White River - Trout Fishing Profile

Fishery in Arkansas
  |  Gorp.com
Excerpted from Trout Fishing Sourcebook by Mark D. Williams

Location: Northern Arkansas.
Section: 95 miles of river below the Bull Shoals Dam to Guion; and the 5-mile Beaver Dam tailwater.
Maps: Bull Shoals, Cotter, Mountain Home West, Buffalo City, Norfork, Norfork Dam South, Calico Rock, Boswell.
Type of stream: Tailwater fishery.
Best season to fish: Year-round, but many believe the spawning season in fall is best. Fishing is consistent all year on the White.

Species to be found: The fishery is noted for its trophy brown trout, but the staple fish is the rainbow, stocked by the millions, and the fish most likely to be caught. In addition to the brown and rainbow trout, there are a few cutthroats and brookies stocked in the White. The White River's name has been made by the huge brown trout found in its cold water—browns up to nearly 40 pounds. Experts guess that it is just a matter of time before a 50 pounder is caught. Brown trout over 20 pounds are caught many times each year, and the angler who doesn't catch a 25 pounder needs to stay on the river just a little longer. Rainbow trout have been caught as big as 19 pounds on the White River, so the opportunity exists for a multicolored lunker. Most of the brown trout are wild, and some of the rainbows are wild. Most of the rainbow trout are stocked, and brown trout in much smaller numbers are annually stocked. Don't be too surprised to catch smallmouth and largemouth bass, catfish, or sunfish either, as they are plentiful in the river.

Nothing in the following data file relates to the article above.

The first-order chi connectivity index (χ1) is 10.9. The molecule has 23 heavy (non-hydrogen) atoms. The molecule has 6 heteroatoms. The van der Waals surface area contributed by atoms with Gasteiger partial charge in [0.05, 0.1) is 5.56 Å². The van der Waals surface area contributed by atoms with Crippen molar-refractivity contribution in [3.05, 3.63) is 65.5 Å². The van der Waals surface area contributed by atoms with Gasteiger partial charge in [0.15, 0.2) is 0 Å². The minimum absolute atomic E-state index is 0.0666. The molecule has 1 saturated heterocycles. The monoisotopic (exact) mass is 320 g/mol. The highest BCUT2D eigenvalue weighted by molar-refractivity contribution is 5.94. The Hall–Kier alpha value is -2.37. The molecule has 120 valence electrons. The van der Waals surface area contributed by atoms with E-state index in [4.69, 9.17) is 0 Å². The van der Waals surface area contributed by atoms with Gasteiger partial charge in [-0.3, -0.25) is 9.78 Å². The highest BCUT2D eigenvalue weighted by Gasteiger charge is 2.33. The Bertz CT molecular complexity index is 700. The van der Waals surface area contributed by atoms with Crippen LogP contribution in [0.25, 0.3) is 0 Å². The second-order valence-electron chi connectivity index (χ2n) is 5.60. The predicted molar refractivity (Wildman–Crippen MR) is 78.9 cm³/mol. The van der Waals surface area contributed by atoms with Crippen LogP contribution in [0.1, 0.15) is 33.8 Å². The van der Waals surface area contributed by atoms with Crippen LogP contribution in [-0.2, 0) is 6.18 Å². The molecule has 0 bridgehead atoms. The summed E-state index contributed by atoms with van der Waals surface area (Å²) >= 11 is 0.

Average sizes: Rainbows typically run from 9 to 16 inches. Fishermen catch so many 15-inch rainbows they tend to fish out the river of these stockers until the next stocking date. Browns run from 10 to 18 inches, and many will be larger than that.

Regulations: From Bull Shoals Dam to Bull Shoals State Park, fishing is catch-and-release only for brown trout year around, and anglers are restricted to barbless, artificial lures and flies (no bigger than a size 8). It is closed to all fishing from Nov -Jan 31 of each year to protect the Brown trout spawning area. Also, the state park area of the river is also catch and release during the Nov-Jan period. The other fishable parts of the White River are subject to a two-creel limit on brown trout, and a total creel limit of trout of six. All brown trout kept must measure longer than 16 inches.

Places to fish along the river: Riffles (known as shoals) are very productive spots to fish the White. The shoals are named; some of the more famous ones are Roundhouse, Rim, Wildcat, Upper, Middle, Lower, Buffalo, and White Shoals. Many think that Rim Shoals is the best water on the White River, and the traffic in the area tends to back this theory. Fish around islands, submerged rocks, in the runs, in long pools and backwater eddies. When the water rises, the riffles become just more flat water, more of a glide. Fish the edges, the current breaks. Look for underwater structure. Look around the gravel bars before splashing around in the water, because you'd be surprised how many trout feed in the shallow waters. Fish are everywhere in this productive tailwater fishery.